Tobacco Road draws just as many tourists as it does local players and averages about 37,000 rounds played each year. Both Carolina Trace courses are consistently busy and host dozens of professional, U.S. Amateur and local nonprofit tournaments each year. Quail Ridge has seen an uptick in play in the last five years after its major renovations, and Sanford’s city course continues to be a big draw because of its affordability.
Based on data it’s gathered over the last three years, Bryan and the tourism authority believe Sanford draws more than 170,000 people to the area each year to play golf. If that’s accurate, then the sport has pumped millions into the local economy. Marketing efforts have been directed toward different parts of North Carolina and northern cities like New York City and Philadelphia. The effort has worked — Charlotte is the top “origin market city” for Sanford visitors, and New York is a surprising fifth (ahead of Raleigh, Asheville and other more local spots).
When Carolina Trace opened in the 1970s, golf in Sanford went from being an amenity to living here to a reason to move here, according to Kate Woods, president of the Carolina Trace Association, sales manager and food and beverage director.
“I’ve heard stories from the 80s and 90s where Trace had reps all over the East Coast at retirement fairs and home shows, directing people to Sanford to retire and live here,” Woods says. “And even today, it’s a huge draw, especially as more people are looking at Sanford, whether it’s people leaving Apex and Holly Springs or moving here for the military. Our community continues to grow.”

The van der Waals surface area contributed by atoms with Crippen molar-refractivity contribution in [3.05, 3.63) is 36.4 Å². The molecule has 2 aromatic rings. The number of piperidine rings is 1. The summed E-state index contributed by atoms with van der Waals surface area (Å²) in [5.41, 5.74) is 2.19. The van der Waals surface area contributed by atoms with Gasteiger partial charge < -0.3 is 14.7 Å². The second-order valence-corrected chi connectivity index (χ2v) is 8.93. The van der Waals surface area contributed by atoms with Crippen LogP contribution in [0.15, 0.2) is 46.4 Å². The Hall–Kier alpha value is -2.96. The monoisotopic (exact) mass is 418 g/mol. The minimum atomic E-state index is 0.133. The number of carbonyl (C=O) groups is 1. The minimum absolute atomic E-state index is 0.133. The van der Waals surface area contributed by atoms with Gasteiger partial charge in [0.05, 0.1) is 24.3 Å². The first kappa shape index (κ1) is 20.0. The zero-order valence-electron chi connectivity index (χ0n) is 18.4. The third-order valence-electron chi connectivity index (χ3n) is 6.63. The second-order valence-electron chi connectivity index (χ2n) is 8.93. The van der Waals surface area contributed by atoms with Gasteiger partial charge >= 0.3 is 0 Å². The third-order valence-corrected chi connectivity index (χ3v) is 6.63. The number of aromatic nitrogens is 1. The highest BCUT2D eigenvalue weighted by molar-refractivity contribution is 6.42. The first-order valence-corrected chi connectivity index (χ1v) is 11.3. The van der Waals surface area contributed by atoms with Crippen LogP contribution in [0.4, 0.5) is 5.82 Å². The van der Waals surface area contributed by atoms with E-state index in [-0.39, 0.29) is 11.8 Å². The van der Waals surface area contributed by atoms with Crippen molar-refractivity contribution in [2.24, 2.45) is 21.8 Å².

Local golf got a boost from an unexpected source in 2020 — when COVID-19 shut just about everything else down over a two-year period, golf courses thrived.
“As bad as COVID was for many people and many other industries or businesses, golf was one of the few things you could still go outside and do,” says David Von Cannon, the longtime golf professional at Sanford City Course. “And what that did was it introduced golf to a lot of kids that were at home, even parents that were at home. It got people out of the house and it also rehabilitated some people who had given up on golf in their 40s and 50s. And then that trend just kind of continued.”
“Our business busted wide open,” says Mike Hendley, one of the principal owners at Quail Ridge. “Sanford is a great golf destination to begin with. I expect that for the next 10 years, our growth is going to be amazing. We’re happy to be where we are. The future is just wonderful.”
Next summer will be huge for local golf and Sanford tourism. When Pinehurst hosted the U.S. Open and the U.S. Women’s Open at Pinehurst Resort in 2014, the tournaments drew more than 340,000 people combined, according to the U.S. Golf Association. Hundreds of thousands of people had to drive through Sanford on U.S. 1 to get to the tournament. Thousands stayed in Sanford, whether in hotels or by renting local homes for the week.
Bryan says Sanford will be even better prepared when the U.S. Open returns in 2024. At least one new hotel (possibly two) will be open along U.S. 1, and now that people are more familiar and more comfortable with VRBO and AirBnB, there will be more opportunities for Sanford homeowners to become “landlords” for a week and make a pretty penny.
And, of course, that will mean business for restaurants and breweries and lots of local tee times.
“We’ve been working with the Pinehurst [Convention & Visitors Bureau], and they’ve been a fantastic partner, because they know there will be more demand than supply in that area when the Open gets here,” Bryan says. “They’ve asked us to create a landing page that they’ll link to, and already our hotels are preparing a year out. It’s a huge event for Pinehurst, and it’s going to be a pretty big event for us, too.”